WAI 2.1 and yesod-websockets
March 9, 2014
I'm happy to announce a new 2.1 release of WAI and Warp, version 0.3.1 of http-reverse-proxy, and the release of a brand new package: yesod-websockets. These releases are all connected, so let's start off by describing the major addition to WAI 2.1.
Primary change: responseRaw
HTTP is built around a request/response pair, and WAI has until now followed that strictly. The three response types allowed (builder, file, and source) all worked around the idea of first consuming a request, then returning a response. For normal HTTP requests, this is adequate. But there are two areas (that I'm aware of at least) where this falls short:
- Implementing proxy servers, where the
CONNECTrequest method requires upgrading to full-duplex communication.
- Using WebSockets, which again use full duplex communication.
To work around this limitation, Warp provides a
allows a special handler to intercept some requests and take control away from
the normal WAI request/response pairs. I took this approach initially because
many WAI handlers have no means of properly supporting full duplex
communications (e.g., CGI). However, this split between normal and non-normal
handling makes it very awkward to actually use WebSockets.
So starting with WAI 2.1, we have a fourth response type:
responseRaw. Its type is:
responseRaw :: (C.Source IO B.ByteString -> C.Sink B.ByteString IO () -> IO ()) -> Response -> Response
The first parameter is a "raw application:" it takes a
Source of all data
coming from the client, a
Sink for sending data to the client, and performs
an action with them. The second parameter is a backup response for WAI handlers
which do not support
responseRaw; usually this will just be a message like
"Your server doesn't support WebSockets."
With this change the old
settingsIntercept from Warp is no longer necessary,
and the behavior can be achieved from inside normal WAI applications. This has
resulted in a number of changes.
The wai-websockets package has been available for over two years now, thanks to
Jasper Van der Jeugt's websockets library. However, until now, it's provided a
slightly strange API to work with
intercept :: ConnectionOptions -> ServerApp -> Request -> Maybe (Source IO ByteString -> Connection -> IO ())
ServerApp are both part of the websockets library
Request is a WAI request, and it returns a
Just value if the
request represents a proper WebSockets request. Starting with version 2.1,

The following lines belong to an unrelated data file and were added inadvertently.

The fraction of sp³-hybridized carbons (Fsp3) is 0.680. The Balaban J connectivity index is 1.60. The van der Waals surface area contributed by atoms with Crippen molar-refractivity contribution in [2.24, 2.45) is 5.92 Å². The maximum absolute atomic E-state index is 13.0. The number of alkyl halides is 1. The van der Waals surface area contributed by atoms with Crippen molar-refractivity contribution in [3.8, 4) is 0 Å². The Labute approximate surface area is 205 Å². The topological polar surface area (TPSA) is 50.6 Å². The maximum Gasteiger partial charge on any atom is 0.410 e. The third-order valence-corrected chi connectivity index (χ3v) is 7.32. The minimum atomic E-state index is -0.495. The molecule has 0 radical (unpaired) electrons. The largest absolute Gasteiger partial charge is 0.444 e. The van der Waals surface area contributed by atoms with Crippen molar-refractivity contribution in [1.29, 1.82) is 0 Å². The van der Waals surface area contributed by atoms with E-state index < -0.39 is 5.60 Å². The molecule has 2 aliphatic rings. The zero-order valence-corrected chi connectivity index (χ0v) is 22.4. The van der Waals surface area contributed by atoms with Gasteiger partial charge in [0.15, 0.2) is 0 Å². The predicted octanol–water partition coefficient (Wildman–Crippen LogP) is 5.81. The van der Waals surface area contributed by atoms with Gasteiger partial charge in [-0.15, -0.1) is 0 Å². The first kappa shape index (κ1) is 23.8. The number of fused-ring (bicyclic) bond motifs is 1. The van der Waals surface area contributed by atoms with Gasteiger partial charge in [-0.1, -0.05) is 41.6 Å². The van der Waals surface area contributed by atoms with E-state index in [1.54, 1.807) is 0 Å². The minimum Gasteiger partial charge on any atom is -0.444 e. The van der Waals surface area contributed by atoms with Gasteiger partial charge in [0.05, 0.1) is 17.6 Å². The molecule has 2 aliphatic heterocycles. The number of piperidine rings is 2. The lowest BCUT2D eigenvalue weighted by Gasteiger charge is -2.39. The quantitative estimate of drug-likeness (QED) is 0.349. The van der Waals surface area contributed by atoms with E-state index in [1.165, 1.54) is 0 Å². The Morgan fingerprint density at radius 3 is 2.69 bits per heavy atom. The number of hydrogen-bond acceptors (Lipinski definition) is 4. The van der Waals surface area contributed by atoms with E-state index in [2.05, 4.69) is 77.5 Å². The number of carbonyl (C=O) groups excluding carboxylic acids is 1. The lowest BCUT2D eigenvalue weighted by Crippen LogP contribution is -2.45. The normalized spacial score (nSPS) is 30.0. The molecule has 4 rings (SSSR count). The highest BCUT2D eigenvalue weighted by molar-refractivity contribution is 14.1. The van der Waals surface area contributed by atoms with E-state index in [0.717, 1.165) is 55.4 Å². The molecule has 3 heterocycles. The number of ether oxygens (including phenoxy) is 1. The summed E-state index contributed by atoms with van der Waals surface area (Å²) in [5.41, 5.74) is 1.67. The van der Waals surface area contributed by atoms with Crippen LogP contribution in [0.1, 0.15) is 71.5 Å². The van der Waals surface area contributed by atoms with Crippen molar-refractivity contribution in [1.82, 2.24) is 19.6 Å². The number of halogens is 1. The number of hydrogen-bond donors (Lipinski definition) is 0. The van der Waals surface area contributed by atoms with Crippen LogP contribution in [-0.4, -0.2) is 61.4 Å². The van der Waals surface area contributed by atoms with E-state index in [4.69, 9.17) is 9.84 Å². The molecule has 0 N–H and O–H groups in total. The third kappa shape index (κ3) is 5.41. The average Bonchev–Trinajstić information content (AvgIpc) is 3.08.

there's a much simpler API:
websocketsApp :: ConnectionOptions -> ServerApp -> Request -> Maybe Response
Now, instead of getting back something to tie into Warp's intercept handler, we
get back a
Response. If there was no WebSockets request, we get
which allows us to write normal, non-WebSockets responses.
This is also the first release of the yesod-websockets package. Previously, there was no good story for how to tie WebSockets into an existing Yesod application. Now, integration is trivial. Let's say we want to write a very basic chat server. We can describe this as a WebSockets application with the following:
chatApp :: WebSocketsT Handler () chatApp = do sendTextData ("Welcome to the chat server, please enter your name." :: Text) name <- receiveData sendTextData $ "Welcome, " <> name App writeChan <- getYesod readChan <- atomically $ do writeTChan writeChan $ name <> " has joined the chat" dupTChan writeChan race_ (forever $ atomically (readTChan readChan) >>= sendTextData) (sourceWS $$ mapM_C (\msg -> atomically $ writeTChan writeChan $ name <> ": " <> msg))
receiveData are the core functions. There's also a
conduit-based API using
sinkWSText, as well as some
convenience asynchronous helpers (
concurrently). But more
interesting is the integration with the existing handler infrastructure:
getHomeR :: Handler Html getHomeR = do webSockets chatApp defaultLayout ...
webSockets function takes a WebSockets application and tries to run it.
If the client sent a WebSockets request, then the app will be run, and no
Handler actions will be taken. Otherwise, normal operations will
continue. (You can see the full chat
in the Github repo.)
As this is a first release, things are still evolving, so it's not a good idea to base your entire app off of this yet. But if you've been interested in playing with WebSockets, now's a good time to get started. If you end up working on anything, please let me know!
This is actually the project that kicked off my endeavors into
the first place. I wanted to add support for reverse proxying WebSockets
requests, and initially did so without WAI
settingsIntercept. But the entire approach felt like a hack. Now with
responseRaw support, all users of
http-reverse-proxy automatically get
WebSockets support. (This includes
yesod devel and
keter, by the way.)
I also put together an experimental forward proxy server a few weeks ago, and
responseRaw made that nicer
Additional change: settings
Kazu and I changed a few settings since Warp 2.0, which required a major
version bump. We didn't like that the 2.0 settings infrastructure required a
major version bump for minor tweaks to settings, so we've introduced a new
system for modifying Warp settings. You still start with the
value, but to modify, for example, the port, you use the new setter function:
setPort 8080 defaultSettings
The old record-based accessors have been deprecated. In a future release, we'll be moving them entirely to an internal module.
The concrete settings change was providing the socket address to the
onClose settings. This
allows you to write logging functions when connections are opened and closed,
and indicate where the connections come from. In addition, you can inspect the
onOpen and reject a connection immediately. Previously, this
needed to be done from the application itself, which meant that more processing
was performed before terminating the connection.